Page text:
“I think in order for us to be proactive, I think we need to take the time between now and next session to determine what we want the House Bill 1107 to look like,” she said. “No one sitting outside this boardroom knows the details we review, approve, conversate on. So, no one can tell us what this House bill should look like. No one can tell us what the governance of this board should look like.”
On Jan. 31, in a 6-1 vote, the county council approved a letter to the House and Senate delegations stating the council takes no position on 402-17. Councilwoman Andrea Harrison was the dissenter, and Councilmembers Mel Franklin and Karen Toles were absent. The council arrived at its position while meeting as the Rules and General Assembly committee last week, but members held individual, and strong, opinions in spite of the consensus.
A major point of dissent was the statement in the draft letter that the board’s composition prior to the enacting of HB 1107 was problematic.
“I disagree with the statement that there were ‘inherent problems with the former board's composition.’ I don’t know where that’s coming from. That’s how the county board of education looked for years and years and years before it was temporarily replaced with a nine-member appointed board,” said Councilwoman Mary Lehman.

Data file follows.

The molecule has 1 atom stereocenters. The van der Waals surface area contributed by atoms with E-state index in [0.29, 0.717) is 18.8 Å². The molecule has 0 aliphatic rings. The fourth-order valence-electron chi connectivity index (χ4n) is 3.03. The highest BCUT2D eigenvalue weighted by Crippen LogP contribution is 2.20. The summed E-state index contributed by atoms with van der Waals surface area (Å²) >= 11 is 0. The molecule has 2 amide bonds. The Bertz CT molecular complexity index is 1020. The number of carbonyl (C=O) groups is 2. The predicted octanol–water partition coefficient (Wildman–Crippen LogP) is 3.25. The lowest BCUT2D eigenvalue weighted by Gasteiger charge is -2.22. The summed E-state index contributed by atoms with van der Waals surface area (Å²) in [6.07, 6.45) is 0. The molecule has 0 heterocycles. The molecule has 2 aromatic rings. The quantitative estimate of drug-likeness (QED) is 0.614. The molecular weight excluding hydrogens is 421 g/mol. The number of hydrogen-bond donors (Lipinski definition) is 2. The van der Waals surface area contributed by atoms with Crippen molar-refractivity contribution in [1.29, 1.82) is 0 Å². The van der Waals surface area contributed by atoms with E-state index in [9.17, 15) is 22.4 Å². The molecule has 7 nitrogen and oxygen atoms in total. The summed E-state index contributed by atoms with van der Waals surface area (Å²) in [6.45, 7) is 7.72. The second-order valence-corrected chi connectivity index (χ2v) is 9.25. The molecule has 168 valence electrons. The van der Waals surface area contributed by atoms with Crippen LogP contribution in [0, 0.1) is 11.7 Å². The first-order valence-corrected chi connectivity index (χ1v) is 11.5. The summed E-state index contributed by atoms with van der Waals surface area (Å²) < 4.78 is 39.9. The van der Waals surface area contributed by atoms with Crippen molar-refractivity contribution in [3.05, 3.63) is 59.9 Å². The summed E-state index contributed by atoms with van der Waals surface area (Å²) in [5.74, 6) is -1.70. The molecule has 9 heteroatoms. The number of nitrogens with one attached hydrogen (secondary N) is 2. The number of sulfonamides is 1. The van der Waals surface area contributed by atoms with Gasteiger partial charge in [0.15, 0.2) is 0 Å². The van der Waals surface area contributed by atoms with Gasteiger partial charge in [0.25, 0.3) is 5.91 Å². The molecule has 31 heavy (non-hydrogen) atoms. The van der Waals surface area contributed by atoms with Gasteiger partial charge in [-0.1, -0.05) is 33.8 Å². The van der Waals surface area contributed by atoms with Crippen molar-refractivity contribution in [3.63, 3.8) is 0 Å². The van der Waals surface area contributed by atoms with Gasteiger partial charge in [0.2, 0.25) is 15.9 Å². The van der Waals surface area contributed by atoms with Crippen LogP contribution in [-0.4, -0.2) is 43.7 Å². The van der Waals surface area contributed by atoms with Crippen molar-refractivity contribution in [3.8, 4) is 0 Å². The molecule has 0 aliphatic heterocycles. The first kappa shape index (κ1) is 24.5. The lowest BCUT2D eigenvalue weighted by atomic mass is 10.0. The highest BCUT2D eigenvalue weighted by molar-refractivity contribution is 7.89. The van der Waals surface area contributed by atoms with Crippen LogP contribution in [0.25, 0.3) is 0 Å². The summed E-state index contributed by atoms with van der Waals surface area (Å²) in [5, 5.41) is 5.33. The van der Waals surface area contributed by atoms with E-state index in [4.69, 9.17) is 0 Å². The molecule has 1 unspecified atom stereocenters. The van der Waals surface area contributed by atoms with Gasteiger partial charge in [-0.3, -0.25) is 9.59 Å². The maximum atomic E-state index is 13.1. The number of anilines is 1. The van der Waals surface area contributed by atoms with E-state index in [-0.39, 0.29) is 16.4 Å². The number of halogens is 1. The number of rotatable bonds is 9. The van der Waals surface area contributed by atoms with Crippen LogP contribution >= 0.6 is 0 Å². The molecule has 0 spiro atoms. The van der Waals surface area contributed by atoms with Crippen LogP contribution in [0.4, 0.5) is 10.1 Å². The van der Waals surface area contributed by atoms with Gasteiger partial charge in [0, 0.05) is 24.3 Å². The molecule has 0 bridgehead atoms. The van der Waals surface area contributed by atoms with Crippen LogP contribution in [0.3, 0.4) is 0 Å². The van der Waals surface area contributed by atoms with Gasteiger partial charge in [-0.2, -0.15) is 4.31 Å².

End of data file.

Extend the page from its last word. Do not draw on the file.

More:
Lehman said the issue is with the board’s effectiveness, not its composition. Her colleague Deni Taveras disagreed, saying the prior system did not require the board members to have high-level degrees in the educational field.
“I do recall that there were a lot of problems with the fact that we were basically the laughing stock of the region in terms of the qualifications of the board that was in place,” she said. “I think that when we’re dealing with $2 billion worth of money, I think that people should expect some level of qualification, that they’re experts in their field.”
Harrison disagreed and said it was “snobbish, uppity, and judgmental” to say someone is not qualified for the board of education because of a lack of a degree. Lehman said more concerning to her was the fact that some board members did not have children in the school system they were overseeing.
In the end, the council agreed to some minor wording changes in their letter to the state. The letter as amended says, “We believe that a complete repeal would require some further discussion on the type of replacement or alternative. Simply returning the governance structure back to how it was prior to HB 1107 may not likely be the best approach to furthering systemic edification in (an) effort to increase student achievement.”
The letter also indicates the council supports another bill before the delegation, PG 416-17, which would create a task force to study school system governance. The council, according to its letter, feels that “any further changes to the board will require some type of intensive study of best practices.”
The council did request the timeline for the task force’s report be moved up, from Oct. 1, 2018 to Dec. 31, 2017, to coincide with the reporting required under HB 1107.
Although the letter has been sent, the council’s discussions with the delegation will continue. Council Chair Derrick Davis urged his colleagues to be precise in those conversations.
“When you talk to your friends on the Maryland state legislature, (I ask) that you separate the things that we agreed upon from the things that you may feel as a specific and individual member,” he told his colleagues.